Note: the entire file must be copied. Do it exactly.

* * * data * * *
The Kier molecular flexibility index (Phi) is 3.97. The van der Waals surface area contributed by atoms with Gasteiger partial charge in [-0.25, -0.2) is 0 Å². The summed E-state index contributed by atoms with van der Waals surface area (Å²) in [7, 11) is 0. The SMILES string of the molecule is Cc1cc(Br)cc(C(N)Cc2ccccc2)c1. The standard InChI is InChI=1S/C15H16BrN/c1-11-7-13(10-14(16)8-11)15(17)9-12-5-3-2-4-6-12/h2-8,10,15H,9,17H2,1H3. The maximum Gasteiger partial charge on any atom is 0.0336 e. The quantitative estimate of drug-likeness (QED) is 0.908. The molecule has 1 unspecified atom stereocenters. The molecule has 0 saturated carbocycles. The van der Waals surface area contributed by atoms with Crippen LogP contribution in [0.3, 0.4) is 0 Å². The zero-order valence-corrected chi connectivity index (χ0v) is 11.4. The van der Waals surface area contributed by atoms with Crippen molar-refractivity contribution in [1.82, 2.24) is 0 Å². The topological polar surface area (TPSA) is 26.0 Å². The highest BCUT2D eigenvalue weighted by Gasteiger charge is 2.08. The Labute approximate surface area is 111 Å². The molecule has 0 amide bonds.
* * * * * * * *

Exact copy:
The Kier molecular flexibility index (Phi) is 3.97. The van der Waals surface area contributed by atoms with Gasteiger partial charge in [-0.25, -0.2) is 0 Å². The summed E-state index contributed by atoms with van der Waals surface area (Å²) in [7, 11) is 0. The SMILES string of the molecule is Cc1cc(Br)cc(C(N)Cc2ccccc2)c1. The standard InChI is InChI=1S/C15H16BrN/c1-11-7-13(10-14(16)8-11)15(17)9-12-5-3-2-4-6-12/h2-8,10,15H,9,17H2,1H3. The maximum Gasteiger partial charge on any atom is 0.0336 e. The quantitative estimate of drug-likeness (QED) is 0.908. The molecule has 1 unspecified atom stereocenters. The molecule has 0 saturated carbocycles. The van der Waals surface area contributed by atoms with Crippen LogP contribution in [0.3, 0.4) is 0 Å². The zero-order valence-corrected chi connectivity index (χ0v) is 11.4. The van der Waals surface area contributed by atoms with Crippen molar-refractivity contribution in [1.82, 2.24) is 0 Å². The topological polar surface area (TPSA) is 26.0 Å². The highest BCUT2D eigenvalue weighted by Gasteiger charge is 2.08. The Labute approximate surface area is 111 Å². The molecule has 0 amide bonds.